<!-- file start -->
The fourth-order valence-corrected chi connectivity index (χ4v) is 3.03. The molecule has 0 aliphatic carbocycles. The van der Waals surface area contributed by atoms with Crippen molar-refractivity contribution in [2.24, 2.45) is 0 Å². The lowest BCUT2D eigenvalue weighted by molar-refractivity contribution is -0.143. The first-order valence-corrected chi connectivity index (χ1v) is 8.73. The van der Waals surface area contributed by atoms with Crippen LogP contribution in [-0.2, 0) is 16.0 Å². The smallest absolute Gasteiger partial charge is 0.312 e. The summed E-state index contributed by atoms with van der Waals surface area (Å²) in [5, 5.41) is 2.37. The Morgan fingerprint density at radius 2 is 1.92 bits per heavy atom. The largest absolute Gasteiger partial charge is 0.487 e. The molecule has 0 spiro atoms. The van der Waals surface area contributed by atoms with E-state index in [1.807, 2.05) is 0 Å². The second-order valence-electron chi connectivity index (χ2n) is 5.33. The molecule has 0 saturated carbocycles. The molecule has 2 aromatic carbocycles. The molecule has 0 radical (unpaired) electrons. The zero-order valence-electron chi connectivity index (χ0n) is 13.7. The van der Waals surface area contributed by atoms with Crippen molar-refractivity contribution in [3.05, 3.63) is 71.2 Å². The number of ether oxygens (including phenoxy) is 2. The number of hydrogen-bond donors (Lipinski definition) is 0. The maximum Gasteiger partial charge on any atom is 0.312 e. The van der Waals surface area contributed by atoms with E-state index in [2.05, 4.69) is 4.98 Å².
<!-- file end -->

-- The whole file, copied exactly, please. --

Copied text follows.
The fourth-order valence-corrected chi connectivity index (χ4v) is 3.03. The molecule has 0 aliphatic carbocycles. The van der Waals surface area contributed by atoms with Crippen molar-refractivity contribution in [2.24, 2.45) is 0 Å². The lowest BCUT2D eigenvalue weighted by molar-refractivity contribution is -0.143. The first-order valence-corrected chi connectivity index (χ1v) is 8.73. The van der Waals surface area contributed by atoms with Crippen LogP contribution in [-0.2, 0) is 16.0 Å². The smallest absolute Gasteiger partial charge is 0.312 e. The summed E-state index contributed by atoms with van der Waals surface area (Å²) in [5, 5.41) is 2.37. The Morgan fingerprint density at radius 2 is 1.92 bits per heavy atom. The largest absolute Gasteiger partial charge is 0.487 e. The molecule has 0 spiro atoms. The van der Waals surface area contributed by atoms with E-state index in [1.807, 2.05) is 0 Å². The second-order valence-electron chi connectivity index (χ2n) is 5.33. The molecule has 0 saturated carbocycles. The molecule has 2 aromatic carbocycles. The molecule has 0 radical (unpaired) electrons. The zero-order valence-electron chi connectivity index (χ0n) is 13.7. The van der Waals surface area contributed by atoms with Crippen molar-refractivity contribution in [3.05, 3.63) is 71.2 Å². The number of ether oxygens (including phenoxy) is 2. The number of hydrogen-bond donors (Lipinski definition) is 0. The maximum Gasteiger partial charge on any atom is 0.312 e. The van der Waals surface area contributed by atoms with E-state index in [2.05, 4.69) is 4.98 Å².